Wednesday, August 3, 2022

D&D Historical Sales Data

Recently game historians Paul Stormberg (at Dragonsfoot) and Ben Riggs (on Facebook) have been sharing a trove of historical sales data from TSR for various D&D and AD&D products. As a nerd, I'm a sucker for this sort of stuff, but was frustrated by the fragmentary and piecemeal nature of it so I decided to copy & paste their numbers into a combined spreadsheet of my own. Once I had collected all of their data and organized it as I wanted it (chronologically by release date, more or less) I also felt the urge to insert placeholders for all of the major items (hardback books and boxed sets) that they did not provide numbers for, which became a massive rabbit-hole because I'd forgotten how many boxed sets TSR released for 2E AD&D (and I have no confidence that I didn't miss some, especially since I had stopped buying any of them by about the end of 1990 - the last two items on the list I ever actually owned were the first Ruins of Undermountain set and the Monstrous Manual - the latter came out a couple years after I'd stopped playing 2E, but I bought it anyway as a reference to replace the terrible looseleaf binders that had preceded it).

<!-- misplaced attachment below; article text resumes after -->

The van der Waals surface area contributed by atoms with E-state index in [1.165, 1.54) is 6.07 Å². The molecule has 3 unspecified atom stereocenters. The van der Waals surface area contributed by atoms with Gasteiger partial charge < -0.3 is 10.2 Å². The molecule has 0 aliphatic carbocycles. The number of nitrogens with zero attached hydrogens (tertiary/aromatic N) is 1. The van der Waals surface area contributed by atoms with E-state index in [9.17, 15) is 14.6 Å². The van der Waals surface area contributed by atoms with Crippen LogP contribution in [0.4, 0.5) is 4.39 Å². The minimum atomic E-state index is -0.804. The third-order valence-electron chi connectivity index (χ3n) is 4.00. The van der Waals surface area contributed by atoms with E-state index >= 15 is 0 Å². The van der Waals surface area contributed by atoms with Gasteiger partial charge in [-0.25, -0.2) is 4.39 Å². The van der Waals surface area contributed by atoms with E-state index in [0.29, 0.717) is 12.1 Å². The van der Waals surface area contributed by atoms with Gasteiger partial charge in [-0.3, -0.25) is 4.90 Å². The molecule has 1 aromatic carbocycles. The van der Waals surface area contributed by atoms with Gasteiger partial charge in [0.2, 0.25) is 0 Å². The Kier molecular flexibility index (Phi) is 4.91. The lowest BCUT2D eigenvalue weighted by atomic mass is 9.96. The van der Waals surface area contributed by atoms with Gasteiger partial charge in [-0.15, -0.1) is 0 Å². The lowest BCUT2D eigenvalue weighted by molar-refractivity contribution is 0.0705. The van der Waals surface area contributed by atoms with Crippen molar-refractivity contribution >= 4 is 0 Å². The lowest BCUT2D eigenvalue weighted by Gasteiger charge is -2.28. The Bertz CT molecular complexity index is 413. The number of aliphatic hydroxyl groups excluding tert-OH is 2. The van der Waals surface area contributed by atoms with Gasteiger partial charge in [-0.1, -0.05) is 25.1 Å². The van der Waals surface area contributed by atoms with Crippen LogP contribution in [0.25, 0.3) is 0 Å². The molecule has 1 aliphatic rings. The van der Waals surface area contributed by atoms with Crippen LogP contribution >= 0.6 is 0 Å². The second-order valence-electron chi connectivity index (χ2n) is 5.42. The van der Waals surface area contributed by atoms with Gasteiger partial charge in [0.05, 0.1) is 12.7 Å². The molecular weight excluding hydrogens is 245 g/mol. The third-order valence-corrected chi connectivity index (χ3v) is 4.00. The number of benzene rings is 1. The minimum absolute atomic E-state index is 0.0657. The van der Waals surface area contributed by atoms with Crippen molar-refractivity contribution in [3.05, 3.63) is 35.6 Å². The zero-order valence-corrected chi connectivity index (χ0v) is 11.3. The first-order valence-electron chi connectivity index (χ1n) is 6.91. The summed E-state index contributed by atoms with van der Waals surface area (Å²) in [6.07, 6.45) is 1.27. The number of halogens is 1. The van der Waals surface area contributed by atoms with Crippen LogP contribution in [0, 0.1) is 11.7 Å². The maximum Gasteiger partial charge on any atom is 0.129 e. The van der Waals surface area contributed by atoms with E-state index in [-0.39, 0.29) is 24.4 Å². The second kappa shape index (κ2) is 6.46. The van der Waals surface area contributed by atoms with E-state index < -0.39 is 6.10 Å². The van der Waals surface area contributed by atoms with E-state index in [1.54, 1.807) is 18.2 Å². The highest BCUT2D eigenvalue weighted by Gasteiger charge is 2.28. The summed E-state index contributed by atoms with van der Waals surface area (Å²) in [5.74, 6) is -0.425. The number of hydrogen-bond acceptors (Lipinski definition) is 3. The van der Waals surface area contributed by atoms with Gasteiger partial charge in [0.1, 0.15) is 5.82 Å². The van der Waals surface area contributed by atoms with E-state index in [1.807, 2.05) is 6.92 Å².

With these numbers conveniently combined, I noticed a couple interesting (to me) bits of trivia. While everybody knows that the D&D Basic Set was TSR's all-time best-selling product, with total sales of over 3 million units, if you separate out the different versions of that set (1977 Holmes, 1981 Moldvay, and 1983 Mentzer), the best-selling single product is actually the 1st edition AD&D Players Handbook (with total sales of more than 1.5 million).

In all, TSR had five items that sold over a million units each:

  1. AD&D Players Handbook, 1st edition (1.57 million)
  2. AD&D Dungeon Masters Guide, 1st edition (1.33 million)
  3. D&D Basic Set - Moldvay edit (1.26 million)
  4. AD&D Monster Manual, 1st edition (1.16 million)
  5. D&D Basic Set - Mentzer edit (1.1 million)

Additionally, another 6 products sold over 500,000 units apiece: